Album: Mount Whitney (5x) - Mountaineers Route
- Outdoor Adventures
- A hike up to Mount Whitney via the Mountaineers Route (4/15/05 - 4/17/05)
- Album Date
- 4/16/2005 12:00:00 AM
- Date Added
- 1/1/2013 12:00:00 AM
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Here's most of what I packed. Starting pack weight was about 42 pounds. I'll definitely be trying to lighten that up next time.
Mount Whitney (as seen from near the Lone Pine Campground)
8:40am. Our trek begins. The dozer had created an impassable barricade of trees so we had to park down at the first switchback at 7100 feet. Ugh. That meant we would have 7400 feet of gain to reach the summit of Mount Whitney (and 2.5 miles just to reach the trailhead).
Here's the impassable berm of debris. It was gone when we came back down.
This rock was too big for the bulldozer but fortunately it's not in the way.
Taking a break at the trailhead. It was 2.5 miles and 1200 ft of gain from where we parked.
First mile of the trail is almost entirely clear of snow (except around the trailhead)
Ben's a pack animal. He probably had the heaviest pack and was still leaving Matt and I well behind.
Looking down at all the snow in the North Fork drainage
Looking down at the upper region of the Ebersbacher Ledges.
Another 1000 feet of gain and we'll be at Upper Boy Scout Lake
A hungry bird. He was quite interested in what we were having for lunch.
Ok, we've eaten lunch. Now it's time for our final push up to UBSL.
On the way up to Upper Boyscout Lake. Snow is now becoming soft in the afternoon sun.
Not too much further to Upper Boy Scout Lake, but dang this snow is getting soft!
Finally, below UBSL we relunctantly put on our snowshoes for the final push to base camp (at UBSL).
View from below looking at the slope leading up to the Russell/Carillon saddle. Looks like you might be able to remain on snow all the saw to the saddle.
6:19pm. My new Sierra Designs Solemente AST (4 season solo tent). This was my second time using it. It would again be blasted by high winds just as it was the first time. It survived just fine.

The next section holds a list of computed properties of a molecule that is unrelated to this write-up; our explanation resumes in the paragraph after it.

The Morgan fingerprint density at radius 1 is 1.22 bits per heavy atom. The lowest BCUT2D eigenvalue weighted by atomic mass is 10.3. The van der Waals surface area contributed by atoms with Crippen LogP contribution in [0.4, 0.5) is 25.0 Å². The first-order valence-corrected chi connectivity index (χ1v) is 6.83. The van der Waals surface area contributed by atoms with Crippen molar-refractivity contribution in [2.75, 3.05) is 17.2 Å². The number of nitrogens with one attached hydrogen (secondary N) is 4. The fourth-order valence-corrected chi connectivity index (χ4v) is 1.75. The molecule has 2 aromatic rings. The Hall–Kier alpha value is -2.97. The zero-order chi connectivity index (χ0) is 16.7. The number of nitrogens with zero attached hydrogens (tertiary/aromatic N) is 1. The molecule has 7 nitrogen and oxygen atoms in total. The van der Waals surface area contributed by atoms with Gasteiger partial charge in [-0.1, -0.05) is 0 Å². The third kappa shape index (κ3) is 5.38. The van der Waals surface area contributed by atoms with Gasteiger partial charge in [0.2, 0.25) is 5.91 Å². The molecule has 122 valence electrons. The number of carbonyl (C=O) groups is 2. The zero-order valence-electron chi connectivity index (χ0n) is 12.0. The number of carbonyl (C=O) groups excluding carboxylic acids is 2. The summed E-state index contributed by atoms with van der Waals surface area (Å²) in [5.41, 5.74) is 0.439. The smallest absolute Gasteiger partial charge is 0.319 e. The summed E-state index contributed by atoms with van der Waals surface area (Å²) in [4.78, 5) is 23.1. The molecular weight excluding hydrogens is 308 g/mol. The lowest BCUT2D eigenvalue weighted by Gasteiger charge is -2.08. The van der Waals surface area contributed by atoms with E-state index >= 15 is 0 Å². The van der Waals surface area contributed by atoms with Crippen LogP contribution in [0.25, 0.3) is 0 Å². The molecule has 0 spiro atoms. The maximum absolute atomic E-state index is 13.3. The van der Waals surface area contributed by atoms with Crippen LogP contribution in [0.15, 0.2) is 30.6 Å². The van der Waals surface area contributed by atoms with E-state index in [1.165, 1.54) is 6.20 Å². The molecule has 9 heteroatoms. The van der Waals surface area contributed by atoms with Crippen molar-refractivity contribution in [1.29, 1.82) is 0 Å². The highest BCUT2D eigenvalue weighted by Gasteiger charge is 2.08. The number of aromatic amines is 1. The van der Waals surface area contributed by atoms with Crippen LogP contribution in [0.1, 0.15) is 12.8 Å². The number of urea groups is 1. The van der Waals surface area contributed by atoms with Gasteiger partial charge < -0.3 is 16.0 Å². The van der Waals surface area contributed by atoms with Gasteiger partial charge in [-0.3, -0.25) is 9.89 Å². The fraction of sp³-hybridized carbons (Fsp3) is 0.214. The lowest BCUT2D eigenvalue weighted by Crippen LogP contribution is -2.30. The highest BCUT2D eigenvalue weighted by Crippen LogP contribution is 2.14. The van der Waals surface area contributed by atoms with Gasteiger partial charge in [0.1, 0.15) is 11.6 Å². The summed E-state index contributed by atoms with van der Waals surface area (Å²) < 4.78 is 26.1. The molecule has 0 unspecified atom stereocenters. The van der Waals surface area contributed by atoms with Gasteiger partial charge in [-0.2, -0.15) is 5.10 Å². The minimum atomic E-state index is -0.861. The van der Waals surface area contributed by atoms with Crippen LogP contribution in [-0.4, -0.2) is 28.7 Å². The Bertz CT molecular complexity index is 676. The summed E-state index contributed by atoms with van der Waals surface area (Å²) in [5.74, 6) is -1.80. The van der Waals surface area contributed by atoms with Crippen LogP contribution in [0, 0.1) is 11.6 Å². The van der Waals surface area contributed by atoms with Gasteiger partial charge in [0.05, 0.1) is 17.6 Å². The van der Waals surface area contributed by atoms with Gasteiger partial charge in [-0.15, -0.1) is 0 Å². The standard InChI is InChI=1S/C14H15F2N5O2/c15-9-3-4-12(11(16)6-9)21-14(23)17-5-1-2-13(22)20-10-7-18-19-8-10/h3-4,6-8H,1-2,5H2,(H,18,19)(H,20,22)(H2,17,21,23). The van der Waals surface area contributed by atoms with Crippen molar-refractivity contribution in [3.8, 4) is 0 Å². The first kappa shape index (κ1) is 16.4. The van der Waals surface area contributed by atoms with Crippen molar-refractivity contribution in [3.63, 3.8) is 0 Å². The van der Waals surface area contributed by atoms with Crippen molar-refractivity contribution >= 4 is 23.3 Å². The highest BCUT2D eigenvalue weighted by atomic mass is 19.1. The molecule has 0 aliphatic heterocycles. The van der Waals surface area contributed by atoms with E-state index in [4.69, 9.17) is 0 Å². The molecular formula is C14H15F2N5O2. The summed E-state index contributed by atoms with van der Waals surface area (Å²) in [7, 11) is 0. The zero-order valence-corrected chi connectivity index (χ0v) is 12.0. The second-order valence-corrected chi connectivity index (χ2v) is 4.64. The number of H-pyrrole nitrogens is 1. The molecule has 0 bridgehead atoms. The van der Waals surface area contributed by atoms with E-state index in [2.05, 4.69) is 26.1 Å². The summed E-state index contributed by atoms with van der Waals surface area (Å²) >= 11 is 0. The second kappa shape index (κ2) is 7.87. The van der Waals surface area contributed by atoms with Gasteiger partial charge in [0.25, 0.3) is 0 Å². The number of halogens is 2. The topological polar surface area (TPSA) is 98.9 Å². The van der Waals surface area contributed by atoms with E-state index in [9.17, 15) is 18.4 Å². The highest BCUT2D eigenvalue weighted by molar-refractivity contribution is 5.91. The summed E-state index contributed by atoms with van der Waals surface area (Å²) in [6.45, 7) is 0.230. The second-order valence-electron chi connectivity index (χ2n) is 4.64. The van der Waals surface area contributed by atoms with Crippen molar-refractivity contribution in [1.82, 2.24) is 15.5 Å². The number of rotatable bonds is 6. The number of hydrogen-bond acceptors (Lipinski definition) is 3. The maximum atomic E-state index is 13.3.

Day 2. 6:05am. 24 degrees F. Rising sun begins to color the sky.
The rising sun colors the sky and reflects off the snow
Up around the corner from UBSL our goal comes into view.
Gets a bit steeper below Iceberg Lake but only for a short distance
Just a little further to Iceberg Lake. Mount Whitney looms before us.
8:24am. Near Iceberg Lake. Climbers ahead of us. Several are going up. One is coming down.
Climbers heading up the Mountaineer's Route on Mount Whitney
Here's a good view of the route up to the Whitney Notch.
The "Notch" and Mountaineer's Route on Mount Whitney
Another view of Mount Whitney's East Face (as seen from Iceberg Lake)
Snowboarder with Keeler Needle in the background
Ben and Matt on the way to the Notch. Helmets on.
Now about a third to a half of the way up to the Notch
Ben, Matt, and other climbers heading up to the Notch. Iceberg Lake (frozen) is far below.
Ben (top) and Matt (below) heading up to the Notch. This shot shows the typical slope angle that is present almost all the way up.
Mount Carillon (left rear) and Iceberg Lake (below center)
Another shot of Mount Carillon. There's still good snow coverage on the plateau.
We managed to pass all the other climbers heading up.
Getting close to the Notch there are some bare spots with loose rock.
10:22am. We arrive at the Whitney Notch. Matt (left). Ben (right). We decide to drop our packs here. This way we can maintain better balance and will have a better chance at self arrest.
Mount Carillon (rear) and the Russell/Carillon saddle (left)
First view of the traverse. Looks a bit daunting. A set of tracks is visible at the top of the snowfield.
Looking down Whitney's North Face. If you slip on the traverse this is where you'll go. It's a long way down.
This is the lower portion of the chute. No problem here.
Looking further up the chute. In the center of the photo is a small rock band (perhaps 20 feet at it's narrow point) that must be crossed.
Fantastic views into the backcountry from the Notch
Great snow coverage in the chute. You can just make out the cornice on the top. You'll notice that the tracks divide half-way up. Some went left of the cornice. Some went to the right. We chose the left since it was slightly less steep. Everyone else went left too.
Two paths up the chute. I should have been different and went up the middle. Maybe next time.
Matt and Ben crossing the thin rock band. This is a bit awkward with crampons on.
Inside the chute. This shot gives you some idea of the angle. It might be slightly exaggerated by this shot but it is steep.
Good view of the cornice at the top of chute. The two paths up bypassed it by going to the left and right of it.
Approaching the top of the chute to the left of the obvious cornice.
We pop up near the latrine not far from the summit.